The Night of the Reclining Giraffe: Ten year old Izhtak Schwartz hates Passover, having nearly gagged to death on Matzoh when he was seven. Like an Easter Bunny running for his life, Izhtak flees and through pluck, along with assistance from a clever plot device, makes his way to Africa where he meets a sarcastic, pagan-worshiping giraffe. Izhtak takes a liking to the long neck's  embittered view of the world and nicknames him, Groucho. After many life-threatening, yet hilarious adventures, the boy has an epiphany about  Passover. In the story's stirring climax, he teaches Groucho the Seder and the importance of reclining while they eat. Together they recline, eat Matzoh and imbibe of Manischewitz wine as wild hyenas and meerkats  serenade with a Hip Hop version of Hava Nagila. 

The Raven's Lateral: Billy, like his older brother, Biff, wants to quarterback the Ravens football team in the Chincoteague youth football league. Alas, Coach Parker Derm, the crippled yet vibrant gridiron mastermind, has installed a new trick play requiring the deft and precise execution of the lateral pass. Alas and alack, for Billy, no matter how hard he tries, is unable to master the deceptive pass! Then, one night, a friggin' raven taps on his bedroom window and teaches the aspiring quarterback to look beyond the hash marks.


Sunday, April 3, 2011

Will I Feel This Way By Spring's End?

This poem, from Yosa Buson, caught my fancy!

The end of spring--
the poet is brooding
about editors.

(Translated by Robert Haas)

Friday, April 1, 2011

Supreme Court Rules Predicates Unconsitutional

By Gram Marian, Disassociated Press – 1 hr 52 mins ago

WASHINGTON, DC - The Supreme Court has just ruled that predicates are unconstitutional. The case, Ms. Pelling v. Panda Ring, was the first grammar related case ever heard before the court. In an unanimous decision, the court stated, “We are a nation of laws, not men. Therefore, laws, not predicates should govern our behavior, despite the beliefs of certain well-meaning, but overly educated citizens. The Rules of Grammar cannot be allowed to stand above the Constitution, even within the confines of a sentence…”

In a related decision, the court voted 5-4 in favor of eliminating the use of ellipses…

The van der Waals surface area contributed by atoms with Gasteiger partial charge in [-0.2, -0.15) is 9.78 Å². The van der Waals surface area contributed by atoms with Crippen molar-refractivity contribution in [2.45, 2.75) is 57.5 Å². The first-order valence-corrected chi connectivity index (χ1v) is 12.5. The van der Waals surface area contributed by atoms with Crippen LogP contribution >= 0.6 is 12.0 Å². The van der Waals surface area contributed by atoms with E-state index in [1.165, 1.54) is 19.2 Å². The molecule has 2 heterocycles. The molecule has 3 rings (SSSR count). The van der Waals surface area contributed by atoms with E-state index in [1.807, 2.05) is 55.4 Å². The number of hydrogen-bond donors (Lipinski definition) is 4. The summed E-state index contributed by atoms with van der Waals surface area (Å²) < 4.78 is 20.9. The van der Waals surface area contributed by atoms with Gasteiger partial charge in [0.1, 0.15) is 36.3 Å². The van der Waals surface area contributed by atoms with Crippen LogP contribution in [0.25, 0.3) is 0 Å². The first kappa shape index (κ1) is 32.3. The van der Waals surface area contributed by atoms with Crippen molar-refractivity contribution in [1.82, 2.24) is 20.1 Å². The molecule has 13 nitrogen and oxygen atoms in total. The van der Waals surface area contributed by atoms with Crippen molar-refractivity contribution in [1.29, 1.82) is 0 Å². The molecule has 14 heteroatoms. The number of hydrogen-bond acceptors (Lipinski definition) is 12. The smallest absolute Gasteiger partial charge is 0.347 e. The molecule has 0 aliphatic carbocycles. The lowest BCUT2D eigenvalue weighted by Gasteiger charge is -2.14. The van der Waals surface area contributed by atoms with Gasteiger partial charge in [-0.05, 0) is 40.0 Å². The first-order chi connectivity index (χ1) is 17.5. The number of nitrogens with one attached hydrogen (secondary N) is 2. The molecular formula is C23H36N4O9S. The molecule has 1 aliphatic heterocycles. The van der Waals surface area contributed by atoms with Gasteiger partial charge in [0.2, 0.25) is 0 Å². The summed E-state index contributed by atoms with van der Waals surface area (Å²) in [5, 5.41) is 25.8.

Monday, March 28, 2011

The Power of Books

I found this on


Thursday, March 24, 2011

This may cause nightmares for writers and aspiring authors

Woke up at 3 A.M. with the following in mind as a prologue to my novel. (Warning: writers and aspiring authors may have nightmares as a result of reading this).


 Deep in a cavern far beneath the Black Mountain, the Demon woke from his nightmare. He rose from the jagged granite slab that was his bed, shaking his head to bring wakefulness. As he did this, droplets of dark oily glop flew from his face, raining down upon the stone floor. Fiery eyes glowed red and then pulsed as he remembered the horrid dream.

            Like all his nightmares, it had been about an author who was going to write a story.

            The Demon hated authors and the stories they wrote. Then again, he disliked most anything you and I love such as ice cream, good music, spring days with lots of sunshine and even chocolate (sad, but true!). More than anything, he hated a good story. With every fiber of his being, he despised tales filled with imagination and the joy they brought to young readers.
            His purpose in life was a cruel one: to stop authors from writing stories. To that end, he was utterly ruthless and had many tricks up his sleeve. For example, he knew all eight hundred and eleven ways to make writers doubt themselves (so they would lack the confidence to write even one sentence). He had mastered twenty-one effective techniques to fill the mind with excuses not to write. So dedicated was this crusher of creative spirits, he even knew a dark magic spell that transformed the joy of writing into a grinding agony. 
            More of the nightmare came to mind and it filled him with complete disgust.

            He had dreamt of a very special kind of author who was going to write a one-of-a-kind story!

            He had encountered these kinds of authors before. More often than not, he had been able to stop them from writing; their stories never saw the light of day. But every once in a while, an author succeeded despite the Demon’s best efforts. Of these, there were three authors the Demon despised more than anyone.
            One was a jovial man, with a handlebar mustache, who wrote of a girl named Dorothy and her adventures in a place called Oz. “Only a fool would be amused by a stupid Scarecrow, a rattling Tin Man and a Lion scared of his own shadow!” said the Demon with a mouth perfectly suited for snarling.
            Then there was that fellow, a professor at some fancy British college, who wrote of little people with hairy feet whose homes were holes in the ground. “What were those little critters called?”  The Demon struggled to recall. “Hobbits. Ugh! Pure rubbish!”
            Most recently, a woman had written a book – no, she had written seven books – about a young wizard at a school of magic. The books had been widely popular, a situation the Demon found deeply, deeply offensive; it even hurt his feelings.  “How could I have allowed her to do that?” he moaned in a very un-Demon like way.